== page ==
Taiwan's 2008 Legislative Yuan Elections: Lesson 2, Examining the McGovern Factor

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Tuesday January 15, by Jerome F. Keating Ph.D.

After the overwhelming and disproportionate defeat of the Democratic Progressive Party (DPP) in the January 12 Legislative Yuan elections, many DPP party members and supporters were obviously disheartened. Certainly if one looked at a district by district color-coded map of post election Taiwan, it was a sea of blue with a few islands of green. Despite this, party members need to remember that Taiwan is a democracy and not a totalitarian state; therefore, a defeat even if devastating, is never the end of the road. The DPP must in other words develop a longer term perspective and examine what can be called the McGovern Factor.

In the United States' 1972 Presidential Elections, George McGovern (Democrat) running against Richard Nixon (Republican) suffered a tremendous defeat. Out of 520 Electoral College votes, McGovern only got 17; out of 50 states in the Union, McGovern captured only one (Massachusetts) along with the District of Columbia. One could hardly have a more devastating defeat. Yet ironically, four years later, the Democrats would win the presidency under Jimmy Carter. Many factors would be involved in this remarkable turnabout, the most notable no doubt being that of Watergate, nevertheless it also points out a common factor in mature democracies. Party loyalties are not always hard and fast and there are a certain percentage of independent voters who respond to performance and not past ties. This combination can bring about quick and unexpected changes when least expected. Such conditions already exist in Taiwan.

While Taiwan is still a developing democracy, past elections have already demonstrated that it does have a sizable percentage of light green and light blue as well as independent voters who will not always follow a party line. The presence of this group is more easily evident when there is a large voter turn-out in Taiwan, but like any voters, they must be both courted and convinced.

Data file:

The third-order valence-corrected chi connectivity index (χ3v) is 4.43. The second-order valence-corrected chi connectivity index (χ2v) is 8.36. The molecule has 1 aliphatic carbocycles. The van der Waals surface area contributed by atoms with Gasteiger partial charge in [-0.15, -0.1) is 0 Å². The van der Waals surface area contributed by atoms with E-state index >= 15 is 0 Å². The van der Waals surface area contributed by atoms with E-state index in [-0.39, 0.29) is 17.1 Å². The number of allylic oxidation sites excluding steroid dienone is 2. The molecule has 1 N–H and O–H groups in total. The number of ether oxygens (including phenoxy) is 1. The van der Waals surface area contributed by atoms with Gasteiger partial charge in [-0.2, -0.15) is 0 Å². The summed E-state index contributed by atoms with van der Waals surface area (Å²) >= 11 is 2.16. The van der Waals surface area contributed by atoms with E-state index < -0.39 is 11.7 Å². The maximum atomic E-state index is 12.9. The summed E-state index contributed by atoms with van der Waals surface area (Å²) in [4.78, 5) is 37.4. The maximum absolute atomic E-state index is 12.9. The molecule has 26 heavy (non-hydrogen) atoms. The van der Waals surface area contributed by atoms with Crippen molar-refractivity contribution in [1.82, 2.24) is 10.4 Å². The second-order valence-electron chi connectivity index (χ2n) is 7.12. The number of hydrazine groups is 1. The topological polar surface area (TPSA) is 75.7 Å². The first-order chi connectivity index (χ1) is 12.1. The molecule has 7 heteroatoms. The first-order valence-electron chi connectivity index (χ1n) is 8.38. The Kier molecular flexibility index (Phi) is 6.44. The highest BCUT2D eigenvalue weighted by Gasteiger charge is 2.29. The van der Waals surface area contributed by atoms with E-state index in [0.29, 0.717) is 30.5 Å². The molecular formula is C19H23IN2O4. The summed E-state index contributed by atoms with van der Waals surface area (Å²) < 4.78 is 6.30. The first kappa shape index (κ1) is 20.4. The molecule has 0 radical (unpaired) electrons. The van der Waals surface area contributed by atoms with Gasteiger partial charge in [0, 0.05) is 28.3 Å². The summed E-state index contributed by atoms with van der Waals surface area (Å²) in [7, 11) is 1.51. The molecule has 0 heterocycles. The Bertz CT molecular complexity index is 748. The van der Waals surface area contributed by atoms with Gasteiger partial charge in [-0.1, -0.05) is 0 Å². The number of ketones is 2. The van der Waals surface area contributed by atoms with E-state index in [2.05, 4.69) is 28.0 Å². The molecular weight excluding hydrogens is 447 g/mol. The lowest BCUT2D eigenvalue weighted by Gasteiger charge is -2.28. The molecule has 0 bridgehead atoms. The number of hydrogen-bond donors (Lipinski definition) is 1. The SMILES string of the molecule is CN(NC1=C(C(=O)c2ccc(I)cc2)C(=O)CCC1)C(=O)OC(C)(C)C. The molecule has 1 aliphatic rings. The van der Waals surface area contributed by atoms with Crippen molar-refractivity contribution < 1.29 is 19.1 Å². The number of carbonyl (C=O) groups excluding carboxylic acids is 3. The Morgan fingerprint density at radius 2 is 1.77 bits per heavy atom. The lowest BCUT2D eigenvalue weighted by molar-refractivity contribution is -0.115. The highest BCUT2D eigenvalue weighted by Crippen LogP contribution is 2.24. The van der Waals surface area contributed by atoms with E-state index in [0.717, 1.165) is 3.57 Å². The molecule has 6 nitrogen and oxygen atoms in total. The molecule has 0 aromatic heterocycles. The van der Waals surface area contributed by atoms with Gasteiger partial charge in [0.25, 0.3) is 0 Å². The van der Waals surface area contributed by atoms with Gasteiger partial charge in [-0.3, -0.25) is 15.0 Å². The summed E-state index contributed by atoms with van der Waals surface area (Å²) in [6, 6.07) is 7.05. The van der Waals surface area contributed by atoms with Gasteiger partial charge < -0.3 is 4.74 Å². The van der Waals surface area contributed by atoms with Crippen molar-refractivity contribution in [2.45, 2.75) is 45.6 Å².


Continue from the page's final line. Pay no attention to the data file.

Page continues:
How this is to be done is what the DPP needs to assess. They should first realize as was mentioned in the previous post that the recent devastating results were not so much a large voter defection as they were a defect in the system. This does not change matters but it does affect strategy considerations.

Another factor that needs to be utilized in the DPP's favor is the fact that the Chinese Nationalist Party (KMT) with more than a 2/3 majority now has complete and obvious control and responsibility for the actions and results of the Legislative Yuan. I have always argued in the past that the real power in the country moved to the Legislative Yuan after 1996. Now, no matter who is president, the 2/3 majority of the Legislative Yuan can override and railroad through anything, it wants. If things go bad, it can blame no one but itself.

In the past, the Pan-blue media hid the fact of the blue controlled Legislative Yuan and consistently blamed President Chen Shui-bian for the paralysis of the country. In reality, the paralysis was even then more the fault of the pan-blue controlled Legislative Yuan than that of the president. Now however, to paraphrase a quote from the 1970s neither the KMT nor the United States nor Beijing will have President Chen Shui-bian to kick around anymore. They all will have to bear their true responsibility for the results of their actions. Similarly, responsibility for the country's progress or lack of it; its growth or demise can no longer be avoided by the KMT.

The DPP faces an uphill battle and obviously future changes are not guaranteed, nor can they be expected; they must be worked for. But the DPP has overcome greater odds in the past when they were still under the influence of the effects of martial law and a dictatorial one-party state. The ball in this regard, is in the DPP's court; they must dig deep into the inspiration and unity that helped them in the past, and they must be aware of the advantages that are still available to them.